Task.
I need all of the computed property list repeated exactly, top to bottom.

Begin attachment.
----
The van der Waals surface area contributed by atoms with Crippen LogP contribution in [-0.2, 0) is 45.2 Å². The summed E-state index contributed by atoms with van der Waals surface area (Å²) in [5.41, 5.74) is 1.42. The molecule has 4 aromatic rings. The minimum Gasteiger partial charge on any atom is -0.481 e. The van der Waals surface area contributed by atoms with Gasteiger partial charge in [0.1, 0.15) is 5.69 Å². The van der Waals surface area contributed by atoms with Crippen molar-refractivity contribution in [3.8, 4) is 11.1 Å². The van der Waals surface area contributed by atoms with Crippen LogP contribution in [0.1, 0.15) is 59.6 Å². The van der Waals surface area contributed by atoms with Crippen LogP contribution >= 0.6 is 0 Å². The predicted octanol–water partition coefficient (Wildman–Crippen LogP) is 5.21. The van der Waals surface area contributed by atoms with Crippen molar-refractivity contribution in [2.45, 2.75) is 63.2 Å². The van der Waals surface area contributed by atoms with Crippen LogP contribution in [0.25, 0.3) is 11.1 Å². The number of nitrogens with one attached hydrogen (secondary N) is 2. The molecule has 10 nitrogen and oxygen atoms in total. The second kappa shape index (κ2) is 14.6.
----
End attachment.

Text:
The van der Waals surface area contributed by atoms with Crippen LogP contribution in [-0.2, 0) is 45.2 Å². The summed E-state index contributed by atoms with van der Waals surface area (Å²) in [5.41, 5.74) is 1.42. The molecule has 4 aromatic rings. The minimum Gasteiger partial charge on any atom is -0.481 e. The van der Waals surface area contributed by atoms with Gasteiger partial charge in [0.1, 0.15) is 5.69 Å². The van der Waals surface area contributed by atoms with Crippen molar-refractivity contribution in [3.8, 4) is 11.1 Å². The van der Waals surface area contributed by atoms with Crippen LogP contribution in [0.1, 0.15) is 59.6 Å². The van der Waals surface area contributed by atoms with Crippen LogP contribution >= 0.6 is 0 Å². The predicted octanol–water partition coefficient (Wildman–Crippen LogP) is 5.21. The van der Waals surface area contributed by atoms with Crippen molar-refractivity contribution in [2.45, 2.75) is 63.2 Å². The van der Waals surface area contributed by atoms with Crippen LogP contribution in [0.25, 0.3) is 11.1 Å². The number of nitrogens with one attached hydrogen (secondary N) is 2. The molecule has 10 nitrogen and oxygen atoms in total. The second kappa shape index (κ2) is 14.6.